“Back in 1980 at Clark Dry Lake and via radio telescope array, we discovered millisecond pulsars, highly compressed and rapidly rotating stars (up to thousands of spins per second) outside our solar system but still within the Milky Way Galaxy. We and fellow scientists termed the first radio signals, pinpointed to a definite location, as “LGM” (Little Green Men). We were seeing anything-but-random radio noise in the sky, and the purpose of the signals was questionable, ruling out everything but extra-terrestrial origin. In 1982, Don Backer from UC Berkeley confirmed our discovery of stars rendered pancake-flat by their tremendous rotation speed.
“We’ve held star parties in Borrego Springs for 30 years, giving Borregans and visitors alike the opportunity to more fully appreciate our dark skies. We also helped start up the Dark Sky Coalition, instrumental in acquiring the designation “International Dark Sky Community” and culminating in December 2019 during a 10th anniversary celebration at our new Library complex.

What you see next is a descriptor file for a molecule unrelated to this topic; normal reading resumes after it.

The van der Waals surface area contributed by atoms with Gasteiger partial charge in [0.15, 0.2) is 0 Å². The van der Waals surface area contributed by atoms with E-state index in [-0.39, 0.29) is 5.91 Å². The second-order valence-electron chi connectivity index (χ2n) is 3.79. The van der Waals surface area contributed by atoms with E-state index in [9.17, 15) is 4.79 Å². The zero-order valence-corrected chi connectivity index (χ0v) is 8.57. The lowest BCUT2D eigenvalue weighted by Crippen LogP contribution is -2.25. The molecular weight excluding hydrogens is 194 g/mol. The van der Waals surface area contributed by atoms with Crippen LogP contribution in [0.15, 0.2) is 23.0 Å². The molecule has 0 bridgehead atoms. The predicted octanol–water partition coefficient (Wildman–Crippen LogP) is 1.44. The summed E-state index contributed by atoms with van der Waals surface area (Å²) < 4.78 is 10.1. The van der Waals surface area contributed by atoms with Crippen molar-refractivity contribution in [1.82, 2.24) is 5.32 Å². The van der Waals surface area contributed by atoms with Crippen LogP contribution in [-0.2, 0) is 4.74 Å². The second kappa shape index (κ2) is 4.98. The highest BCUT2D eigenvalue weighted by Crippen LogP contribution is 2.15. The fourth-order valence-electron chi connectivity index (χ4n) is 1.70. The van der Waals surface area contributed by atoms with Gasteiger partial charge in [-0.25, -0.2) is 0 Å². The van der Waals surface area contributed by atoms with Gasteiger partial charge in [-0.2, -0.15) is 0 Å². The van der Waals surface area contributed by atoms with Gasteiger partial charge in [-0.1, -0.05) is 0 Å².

“One of the most spectacular sights in the night skies of Borrego occurred back in 1982 – the Aurora Borealis. Because it happened at a peak in sunspot activity when charged solar particles interact most strongly with our magnetosphere at the poles, the aurora showed up reddish in color over the Santa Rosa mountains – for a full third of the horizon – and it lasted for about 30 minutes. The next sunspot peak will occur in 2024, so don’t miss perhaps another Aurora Borealis experience here in Borrego!"
Retired radio astronomer Dr. Jim Rickard and his wife Grace